Last night I was working quietly on my computer when a voice of sheer terror rang out from upstairs - "Dad, I need your help right now!!!". Not wanting to match the raw power of my daughter's screech, I calmly typed into Windows Messenger, "Please stop screeching and what is the problem?". I recevieved back, "My stuff is all rearranged and there are extra ones. And popups". Oh, boy sounds like Spyware I thought to myself. I typed back, "OK, I will be right there."
Girding for battle, I marched resolutely up the stairs steadfast in my belief that this would be a short, satisfying encounter ending in the well deserved death of YASP (Yet Another Spyware Program). Little did I know that these vermin and the a$$holes that create them are getting a bit smarter at avoiding removal. Last year I had an outbreak that cropped up on my son's machine after he made the mistake of letting a friend visit some stupid video game "cheat" site (one of these places that lists the cheat codes you type into video games). That one took a bit of work since two of the processes kept starting each other up if you killed one - but all in all took only about 30 minutes. This one got downright nasty.
First, the machine is at Windows XP SP2, is current on patches and does have SpySweeper on it. Running Spysweeper showed about 4 pieces of software. A manual look through task mangler showed at least 10 processes that were surely spyware. A partial list: InSearch.exe, MediaAcck.exe, thin-138-1-x-x.exe, svcproc.exe, vidctrl.exe, MediaAccess.exe, command.exe, jdzryj.exe, wintask.exe, casclient.exe, gms2.exe, and a scourge called "NewDotNet_36_8.dll" that had inserted itself in as a network provider. I didn't even bother looking up all of these, but some of the names were: Surf Sidekick3, CmdService (the one that launched command.exe), Casino Client.
Not being an expert on Anti-PUS (by the way, PUS is "Potentially Unwanted Software"), I figured it would still be no problem since I am pretty damn savy with Windows in general. I knew that some of these would have two components and re-launch themselves if killed, but I went ahead and started killing things with task mangler to see which ones were going to do that. After I found the EXE's that were re-starting, I decided to try a trick that I thought up on the spur of the moment - setting the ACL with a DENY on execute for the user ID I was logged on with and then killing the damn thing. (Please - I told you I am not an expert - don't tell me about your web site that has had this technique on it since 1999. I believe you, however it's still possible for others to discover the technique on their own, OK?). Well - that worked for some of them. One of the other ones (I think it was Surf Sidekick 3) noticed the ACL change and immediately threw out the ACL and replaced it with one that had only Everyone Full Control and of course it got launched again.
Next, I decided to clean any that I could out of the registry and reboot. I had put a deny execute on NewDotNet and several others. I cleaned out all of the registry entries from HKLM\...\Run and HKCU\...\Run, set items that were BHO's (Browser Helper Objects) to disabled and all that fun stuff. Rebooted, and presto - we were down to three things. CasClient was still there, Surf Sidekick 3 was there, and while NewDotNet was not running it's absence had made AD functions not work correctly (could no longer do ACL tricks with domain accounts as the lookups woudld fail even though GPO and mapped drives all worked). I then ran a "netsh int ip reset" or whatever that command is that removes the network add-ins and then ran the NewDotNet uninstaller. That issue was resolved.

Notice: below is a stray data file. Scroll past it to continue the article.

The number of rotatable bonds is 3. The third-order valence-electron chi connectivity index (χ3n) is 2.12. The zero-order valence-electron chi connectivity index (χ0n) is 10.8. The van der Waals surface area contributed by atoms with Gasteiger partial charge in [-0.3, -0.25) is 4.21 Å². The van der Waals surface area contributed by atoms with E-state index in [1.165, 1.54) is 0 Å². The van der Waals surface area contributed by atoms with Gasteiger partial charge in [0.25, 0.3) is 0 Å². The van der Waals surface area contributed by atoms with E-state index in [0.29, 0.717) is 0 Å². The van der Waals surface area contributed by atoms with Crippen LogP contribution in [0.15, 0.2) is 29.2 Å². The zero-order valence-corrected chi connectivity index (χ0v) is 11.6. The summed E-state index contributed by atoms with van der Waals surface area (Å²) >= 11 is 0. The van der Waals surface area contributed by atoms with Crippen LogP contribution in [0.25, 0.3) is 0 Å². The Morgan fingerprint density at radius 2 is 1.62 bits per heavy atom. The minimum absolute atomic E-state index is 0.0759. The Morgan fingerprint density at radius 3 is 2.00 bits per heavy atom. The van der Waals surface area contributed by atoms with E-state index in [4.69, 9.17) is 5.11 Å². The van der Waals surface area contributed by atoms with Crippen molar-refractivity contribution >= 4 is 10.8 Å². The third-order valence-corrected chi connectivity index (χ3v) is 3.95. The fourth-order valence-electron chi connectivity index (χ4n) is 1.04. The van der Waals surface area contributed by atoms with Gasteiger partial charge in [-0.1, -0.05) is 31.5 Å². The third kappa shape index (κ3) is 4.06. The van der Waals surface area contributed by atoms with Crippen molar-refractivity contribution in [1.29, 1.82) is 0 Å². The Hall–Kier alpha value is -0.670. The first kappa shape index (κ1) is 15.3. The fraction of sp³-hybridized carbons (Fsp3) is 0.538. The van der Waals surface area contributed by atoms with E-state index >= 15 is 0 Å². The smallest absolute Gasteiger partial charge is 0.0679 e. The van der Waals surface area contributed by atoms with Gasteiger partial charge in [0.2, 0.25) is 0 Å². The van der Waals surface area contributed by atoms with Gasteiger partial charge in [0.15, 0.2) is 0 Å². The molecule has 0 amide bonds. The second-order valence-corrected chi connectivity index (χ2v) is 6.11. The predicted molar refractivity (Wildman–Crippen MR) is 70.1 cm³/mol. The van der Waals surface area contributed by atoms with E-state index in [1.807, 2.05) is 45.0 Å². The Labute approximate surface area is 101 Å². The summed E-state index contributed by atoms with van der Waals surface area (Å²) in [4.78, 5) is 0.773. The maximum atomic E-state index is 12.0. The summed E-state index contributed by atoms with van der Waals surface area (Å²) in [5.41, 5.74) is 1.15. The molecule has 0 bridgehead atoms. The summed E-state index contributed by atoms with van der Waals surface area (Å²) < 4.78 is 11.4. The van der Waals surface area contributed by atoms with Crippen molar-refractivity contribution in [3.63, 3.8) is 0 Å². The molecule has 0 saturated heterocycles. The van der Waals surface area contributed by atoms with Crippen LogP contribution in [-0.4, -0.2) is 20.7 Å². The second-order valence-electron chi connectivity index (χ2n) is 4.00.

One of the harder ones was the command.exe program. This was setup as a service! First time for ME to see spy/ad ware that was smart enough to do this. I tried to stop or pause the service, but the sneaky ba$tard$ had coded the service such that those control codes were not valid. So I tried to terminate the program and got access denied. I then used a sneaky trick to pull up a cmd.exe prompt as local system, and used "TaskKill /f /im command.exe" to nuke it. Then used "SC.exe delete cmdservice" to remove it from the registry's service database. Deleted the file, rebooted again and that one was sent packing.
Then I had to get nasty. About then I went to find my daughter and told her that it was down to this: Either I could kill the remaining vermin with WinPE or I would re-image her machine. I stalked down to my office to get a WinPE boot CD - not defeated but now knowing that this was not going to be the short battle I had anticipated.
I booted to WinPE and deleted the offending files. "Try to start back up now, you pile of rubbish!", I exclaimed. I then mounted up the HKCU registry hive for my daughter's account and the HKLM\Software hive for her machine into the WinPE regedit. It took just a couple of more minutes to hunt down and destroy the few remaining registry entries for this stuff.
I rebooted one more time and installed the latest version of Firefox and set it as the default. I gave my daughter the instruction that she is not to use Internet Explorer to work around a page that doesn't work in FireFox without checking with me first!
Elapsed time: 2 stinking hours! All wasted on this crap. Boy, if we knew who the developers for this stuff were - it sure would be satisfying to get back at them some way.